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Professor who challenges women-only programs threatens to sue student government for defaming him

‘Unjust, inaccurate and possibly illegal social media campaign’

A professor at the University of Michigan-Flint has threatened legal action against the student government after it publicly accused him of “hate and bigotry.”

Mark Perry is also deploying the university’s Bias Response Team against members of the student government, which may be faster than the courts in bringing them to heel.

The dispute concerns Perry’s Title IX complaint against Wayne State University, a public institution in Detroit, for serving as “venue sponsor” of a tech bootcamp limited to black girls last summer.

He first filed an internal complaint with the university and then with the Department of Education’s Office for Civil Rights, which agreed to conduct an investigation, according to documents obtained by student newspaper The South End.

UM-Flint student leaders released a letter three weeks ago that denounced Perry for his complaints against Wayne State, portraying it as an attack on women of color. But the letter was barely noticed, with six retweets and eight Facebook shares as of Monday night, until Vice President Lucine Jarrah emailed a copy to Perry on Sunday.

He forwarded Jarrah’s letter and his response to The College Fix Sunday night. Perry’s letter to the University of Michigan’s general counsel, shared with The Fix Monday, accused the student government of waging “an unjust, inaccurate and possibly illegal social media campaign of defamation against” him.

“Had there been a separate bootcamp exclusively for black boys,” Perry told The Fix in a phone call Monday, or “had the event been gender blind,” he would not have complained. He noted that “any American has the right to request” such an investigation.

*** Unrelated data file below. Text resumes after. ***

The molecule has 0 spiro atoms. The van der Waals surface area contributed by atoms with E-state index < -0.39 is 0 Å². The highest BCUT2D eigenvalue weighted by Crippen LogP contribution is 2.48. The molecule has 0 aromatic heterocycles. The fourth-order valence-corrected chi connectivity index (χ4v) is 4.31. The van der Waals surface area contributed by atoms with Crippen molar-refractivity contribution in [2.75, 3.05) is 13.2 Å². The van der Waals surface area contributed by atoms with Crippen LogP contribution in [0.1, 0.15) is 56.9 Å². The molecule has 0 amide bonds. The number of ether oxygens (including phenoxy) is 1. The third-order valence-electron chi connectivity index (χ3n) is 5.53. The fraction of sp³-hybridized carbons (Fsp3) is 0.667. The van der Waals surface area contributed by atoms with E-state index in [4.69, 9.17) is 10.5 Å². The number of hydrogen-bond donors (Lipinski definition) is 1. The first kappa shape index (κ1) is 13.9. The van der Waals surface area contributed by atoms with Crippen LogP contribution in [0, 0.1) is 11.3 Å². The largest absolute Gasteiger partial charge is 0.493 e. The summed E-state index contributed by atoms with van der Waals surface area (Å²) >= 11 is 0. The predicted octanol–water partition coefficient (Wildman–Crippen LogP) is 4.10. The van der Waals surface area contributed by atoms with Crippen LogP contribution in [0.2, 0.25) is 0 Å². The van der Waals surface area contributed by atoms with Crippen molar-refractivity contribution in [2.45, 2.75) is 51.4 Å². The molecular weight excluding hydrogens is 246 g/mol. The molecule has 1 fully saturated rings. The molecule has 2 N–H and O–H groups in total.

Perry’s critics aren’t staying quiet as he threatens legal action against student government leaders.

National Action Network Michigan activists demonstrated Monday outside the home of Mark Schissel, president of the University of Michigan’s flagship campus. They called on administrators and regents to clarify whether they agree with Perry, according to Michigan Radio.

One of the protesters, Reverend Charles Williams II, said protesters are also considering “legal action.”

‘It seems like your objection is to Title IX,’ not Perry

The UM-Flint student government published the letter, directed to “students,” on its social media profiles March 2.

Jarrah emailed it to Perry 22 days later “in an effort to be as transparent as possible,” she told him: “Rest assured, we will continue to condemn any and all forms of bigotry and hate.”

Though Jarrah wrote that the letter had circulated among student organizations that have “openly denounced your efforts,” The Fix could not find it posted anywhere else.

The letter spoke up against “the underlying injustices prevalent within our communities” as well as the “hate and bigotry” represented by Perry’s complaint against Wayne State. The letter incorrectly stated that Perry said Black Girls Code itself “is in violation of Title IX”:

We condemn the efforts of Mr. Perry, and we reject the notion that an organization designed to support and diversity the educative [sic] opportunities for women of color, is in any way promoting discriminatory practices.

It suggested that Perry was responsible for “slander that attempts to justify the realities of the Digital Divide [sic], and that normalizes this limited technological access to communities.” Perry has provided “no substantive proof of Title IX violations.”

Perry told The Fix the campaign was an attempt to “discredit and defame” him, given that both the letter and Jarrah’s email “seemed to accuse” him of hate and bigotry for “attempting to advance civil rights.”

“I’ve been at this university longer than [the members of student government] have been alive” – since 1996 – “and I’ve never been defamed or had someone discredit me this way,” Perry said.

In his response email, Perry told Jarrah and her colleagues that he “totally support[s] the mission of Black Girls Code” and has made “several generous financial contributions recently” to the organization.